A few things you will not learn while watching "21": You will not learn how to play blackjack, despite the fact that the movie is, um, titled "21" and is about a group of M.I.T. students who earn hundreds of thousands of dollars playing said card game.
You will not learn how to count cards, despite the fact that this is the method the students use to win all that money.
You will not learn how long their elaborate scheme carries on, or whether there are any legal repercussions to their actions, despite the fact that the film is based on a nonfiction book titled "Bringing Down the House: The Inside Story of Six M.I.T. Students Who Took Vegas for Millions" by Ben Mezrich.
What you will learn - though this much you probably already knew - is that Hollywood has an uncanny knack for taking potentially provocative material and dumbing it down to the point of complete irrelevancy.
Presumably set in the present day ("21" doesn't just skimp on the details, it doesn't believe in details, period), the film introduces us to Ben Campbell (Jim Sturgess, from "Across the Universe"), an extremely gifted student who instantly impresses his professor Micky Rosa ( Kevin Spacey). It turns out that Micky is also the leader of a gambling ring at the university: He oversees a group of students who travel to Las Vegas each weekend and manage to elude the eagle eyes of the casino operators - who are forever on the lookout for card counters - and return back to Massachusetts tens of thousands of dollars richer.
Had director Robert Luketic ("Legally Blonde") and screenwriters Peter Steinfeld and Allan Loeb respected the audience's intelligence, they might have used this story as the springboard for a rich and gripping procedural - a movie that allowed us to understand the ins and outs of a complex and constantly changing betting system. Instead, "21" serves up a harebrained back-story (Ben needs to earn money so that he can pay for Harvard Medical School - which apparently no longer offers student loans), a hackneyed central conflict (Ben eventually decides he's too good at card counting to need Micky's help anymore), and an utterly ludicrous subplot ( Laurence Fishburne plays the Las Vegas security expert who's trying to catch the students, to prove the inadequacy of the computerized security systems being installed throughout of the city). Little of this, of course, appears in Mezrich's book, which seems to have been filtered through a computer program designed to create completely generic Hollywood potboilers.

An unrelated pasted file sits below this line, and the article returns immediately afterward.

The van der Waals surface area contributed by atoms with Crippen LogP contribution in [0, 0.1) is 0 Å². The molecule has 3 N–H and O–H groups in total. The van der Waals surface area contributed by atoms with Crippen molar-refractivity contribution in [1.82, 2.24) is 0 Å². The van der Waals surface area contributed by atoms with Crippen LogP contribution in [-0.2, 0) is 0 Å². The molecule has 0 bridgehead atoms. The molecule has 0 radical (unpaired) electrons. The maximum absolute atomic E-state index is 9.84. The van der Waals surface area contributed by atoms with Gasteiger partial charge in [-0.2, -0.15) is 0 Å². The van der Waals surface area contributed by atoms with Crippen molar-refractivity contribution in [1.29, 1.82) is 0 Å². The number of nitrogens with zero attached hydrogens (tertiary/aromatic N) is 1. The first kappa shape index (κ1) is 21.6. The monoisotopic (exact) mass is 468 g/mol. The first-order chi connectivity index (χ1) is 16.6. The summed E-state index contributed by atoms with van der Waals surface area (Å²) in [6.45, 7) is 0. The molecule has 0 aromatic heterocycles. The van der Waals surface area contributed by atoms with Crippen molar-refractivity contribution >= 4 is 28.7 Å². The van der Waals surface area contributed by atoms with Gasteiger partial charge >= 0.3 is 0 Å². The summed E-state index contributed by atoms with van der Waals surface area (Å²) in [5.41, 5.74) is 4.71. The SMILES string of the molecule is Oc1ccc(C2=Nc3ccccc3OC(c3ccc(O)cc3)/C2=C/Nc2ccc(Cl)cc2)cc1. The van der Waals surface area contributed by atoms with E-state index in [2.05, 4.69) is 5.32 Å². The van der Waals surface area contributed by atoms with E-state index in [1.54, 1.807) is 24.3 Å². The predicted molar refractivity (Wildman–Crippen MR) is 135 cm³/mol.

Along the way, an attractive young cast - which includes Kate Bosworth ("Superman Returns"), Aaron Yoo ("Disturbia") and Jacob Pitts ("Quarterlife") as Ben's partners-in-card-counting - is wasted, as one plot point after another goes unaddressed. (Why do the students always stay together in a pricey hotel suite, when they're not supposed to be seen together? How is it that they manage to leave the casinos with such vast sums without ever having to report their income to the I.R.S.?)
Scene to scene, the movie holds together - if you stumble upon it on HBO in two years, you might even sit through it until the end. But you're never able to shake the feeling that it's both pointless and worthless. In the parlance of the gambling tables, it's a bust.
Get showtimes and details for "21."